letter work · phonemic awareness · word work

Twizzlers Letters

Today we will listen to the story Twizzlers Shapes and Patterns by Jerry Pallotta. This story talks about a lot of math terms and describes shapes and other geometrical terms as well as making patterns.

Today we aren’t going to make shapes or patterns as it is Words Wednesday, but you are certainly welcome to try out some of this Twizzlers fun.

But, we will use Twizzlers for our learning today. If you don’t have Twizzlers, you can use chenille stems, yarn, wiki sticks or other long thin manipulatives.

Today use your Twizzlers to make letters and or words. Here are a few suggestions!

  • Say a letter name and have your child make the letter
  • Say a word and have your child make the beginning or ending sound
  • Make word family cards and have your child add the beginning sounds with the Twizzlers
  • Have your child make a letter with Twizzlers and then go on a beginning sounds hunt. You can search for objects around the house, in magazines or just draw pictures

Just notice, I had to hold the candy in shape while taking the picture. Twizzlers do not like to stay in a curved shape, but it is doable!

letter work · phonemic awareness · topic · word work

Beginning Sounds and the Five Senses

Recognizing and naming words that begin with specific beginning sounds is a key phonics skill (when done totally orally it is actually a phonemic awareness skill!).

I will share with you how I would do this as a phonics activity as well as a phonemic awareness activity… two for one!

As I have mentioned in the past, phonemic awareness is how sounds work in words orally. So a great place to practice these skills is in the car! For this one you don’t need anything resources other than what you can see around you, or in this case see, hear, taste, touch and smell! Think I spy. I spy with my little eye something that starts with the sound /m/ (mom, mouse, money, movie etc). But, instead of looking for just one thing, see how many you can list. I smell with my nose something that starts with the sound /f/ (flower, fart, fish etc). You can do this with I hear with my little ear. I touch with my little fingers, I taste with my little tongue.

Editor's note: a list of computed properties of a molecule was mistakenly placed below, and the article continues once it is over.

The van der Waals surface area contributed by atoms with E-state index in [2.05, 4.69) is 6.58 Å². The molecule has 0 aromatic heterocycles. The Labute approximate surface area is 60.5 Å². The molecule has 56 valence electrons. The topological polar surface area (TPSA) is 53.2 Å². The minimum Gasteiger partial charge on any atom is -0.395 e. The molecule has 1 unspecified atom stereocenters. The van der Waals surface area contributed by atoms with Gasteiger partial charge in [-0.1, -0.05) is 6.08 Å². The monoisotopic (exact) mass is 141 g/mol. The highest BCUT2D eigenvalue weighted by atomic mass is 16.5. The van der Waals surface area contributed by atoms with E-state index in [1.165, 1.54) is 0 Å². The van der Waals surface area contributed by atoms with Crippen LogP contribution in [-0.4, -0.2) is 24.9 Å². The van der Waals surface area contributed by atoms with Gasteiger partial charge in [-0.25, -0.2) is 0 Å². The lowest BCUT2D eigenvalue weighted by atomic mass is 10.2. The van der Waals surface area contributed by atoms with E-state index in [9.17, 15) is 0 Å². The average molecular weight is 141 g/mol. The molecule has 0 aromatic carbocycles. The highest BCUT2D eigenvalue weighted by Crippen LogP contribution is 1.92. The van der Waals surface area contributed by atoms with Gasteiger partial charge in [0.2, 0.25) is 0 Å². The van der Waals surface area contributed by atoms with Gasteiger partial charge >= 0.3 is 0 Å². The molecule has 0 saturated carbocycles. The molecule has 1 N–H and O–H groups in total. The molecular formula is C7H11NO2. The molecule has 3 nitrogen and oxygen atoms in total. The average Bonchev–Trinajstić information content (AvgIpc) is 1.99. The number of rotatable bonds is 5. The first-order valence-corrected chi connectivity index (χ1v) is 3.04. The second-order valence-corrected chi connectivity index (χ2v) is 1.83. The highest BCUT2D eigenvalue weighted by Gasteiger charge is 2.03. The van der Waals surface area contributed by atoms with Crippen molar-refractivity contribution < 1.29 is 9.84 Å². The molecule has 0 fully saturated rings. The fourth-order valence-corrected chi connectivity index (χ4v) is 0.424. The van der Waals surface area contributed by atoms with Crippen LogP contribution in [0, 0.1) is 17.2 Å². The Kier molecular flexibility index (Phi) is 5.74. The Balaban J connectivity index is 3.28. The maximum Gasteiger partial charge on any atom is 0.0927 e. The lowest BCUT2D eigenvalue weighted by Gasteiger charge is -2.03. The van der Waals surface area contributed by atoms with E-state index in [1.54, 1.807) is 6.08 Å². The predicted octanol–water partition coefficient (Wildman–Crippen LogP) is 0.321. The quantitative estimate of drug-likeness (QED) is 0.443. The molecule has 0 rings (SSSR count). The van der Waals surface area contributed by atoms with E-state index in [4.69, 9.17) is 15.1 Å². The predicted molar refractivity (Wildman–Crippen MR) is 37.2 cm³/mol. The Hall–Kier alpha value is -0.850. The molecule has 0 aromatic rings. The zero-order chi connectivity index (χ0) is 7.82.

If your child struggles, then give an example and see if that spurs them to think of more. Often children need a word cue to help them think of words that begin with the beginning sound. I hear with my little ear something that starts that same as bird (bells, bongo drum, boys playing).

To make this more of a phonics based activity, lets get out a sheet of paper! Here is a quick classroom tip, when making activities that you want your child to do over and over, put the paper into a sheet protector (or laminate) then have your child use dry erase makers. Now you can do the activity over and over and not use more paper!

Take a sheet of paper, create a circle in the middle to put the beginning sound. Around the outside divide the paper into 5 sections and label them — see, hear, taste, touch, smell. (Now put it into the page protector or laminate if you want)

Have your child pick a sound to work on. Some fun ways to do this is to roll a letter die, pick a letter out of a hat (magnetic letter or letter flash cards), or any other way to pick you can think of!

Have your child write the letter in the circle. Now illustrate words that begin with that sound in each section. Encourage them to sound out the words to match the pictures.

Beginning Sounds and the Five Senses

Looking for more ways to work on beginning sound and the five senses? Check out my kit at Teachers Pay Teachers for a one page chart and a mini book you can make!